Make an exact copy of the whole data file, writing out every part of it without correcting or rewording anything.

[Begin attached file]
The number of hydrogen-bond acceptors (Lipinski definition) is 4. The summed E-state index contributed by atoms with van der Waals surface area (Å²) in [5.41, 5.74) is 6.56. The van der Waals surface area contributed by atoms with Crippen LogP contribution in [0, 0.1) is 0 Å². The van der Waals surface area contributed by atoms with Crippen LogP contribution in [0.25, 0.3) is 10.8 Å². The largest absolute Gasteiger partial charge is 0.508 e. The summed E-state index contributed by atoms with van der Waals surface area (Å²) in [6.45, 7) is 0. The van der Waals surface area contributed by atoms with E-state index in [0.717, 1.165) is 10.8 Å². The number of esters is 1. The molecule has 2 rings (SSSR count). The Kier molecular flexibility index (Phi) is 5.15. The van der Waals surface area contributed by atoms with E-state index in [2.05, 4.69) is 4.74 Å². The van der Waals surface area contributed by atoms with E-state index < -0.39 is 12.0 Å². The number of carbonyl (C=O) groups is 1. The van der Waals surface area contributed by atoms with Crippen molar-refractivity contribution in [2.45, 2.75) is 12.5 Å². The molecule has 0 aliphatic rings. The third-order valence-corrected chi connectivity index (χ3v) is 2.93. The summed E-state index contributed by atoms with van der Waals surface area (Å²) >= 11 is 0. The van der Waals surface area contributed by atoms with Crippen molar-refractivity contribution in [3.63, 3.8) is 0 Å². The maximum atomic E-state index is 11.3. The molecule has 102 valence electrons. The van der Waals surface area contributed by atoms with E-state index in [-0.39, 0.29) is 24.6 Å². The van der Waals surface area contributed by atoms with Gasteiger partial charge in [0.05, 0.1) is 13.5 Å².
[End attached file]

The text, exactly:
The number of hydrogen-bond acceptors (Lipinski definition) is 4. The summed E-state index contributed by atoms with van der Waals surface area (Å²) in [5.41, 5.74) is 6.56. The van der Waals surface area contributed by atoms with Crippen LogP contribution in [0, 0.1) is 0 Å². The van der Waals surface area contributed by atoms with Crippen LogP contribution in [0.25, 0.3) is 10.8 Å². The largest absolute Gasteiger partial charge is 0.508 e. The summed E-state index contributed by atoms with van der Waals surface area (Å²) in [6.45, 7) is 0. The van der Waals surface area contributed by atoms with E-state index in [0.717, 1.165) is 10.8 Å². The number of esters is 1. The molecule has 2 rings (SSSR count). The Kier molecular flexibility index (Phi) is 5.15. The van der Waals surface area contributed by atoms with E-state index in [2.05, 4.69) is 4.74 Å². The van der Waals surface area contributed by atoms with E-state index < -0.39 is 12.0 Å². The number of carbonyl (C=O) groups is 1. The van der Waals surface area contributed by atoms with Crippen molar-refractivity contribution in [2.45, 2.75) is 12.5 Å². The molecule has 0 aliphatic rings. The third-order valence-corrected chi connectivity index (χ3v) is 2.93. The summed E-state index contributed by atoms with van der Waals surface area (Å²) >= 11 is 0. The van der Waals surface area contributed by atoms with Crippen molar-refractivity contribution in [3.63, 3.8) is 0 Å². The maximum atomic E-state index is 11.3. The molecule has 102 valence electrons. The van der Waals surface area contributed by atoms with E-state index in [-0.39, 0.29) is 24.6 Å². The van der Waals surface area contributed by atoms with Gasteiger partial charge in [0.05, 0.1) is 13.5 Å².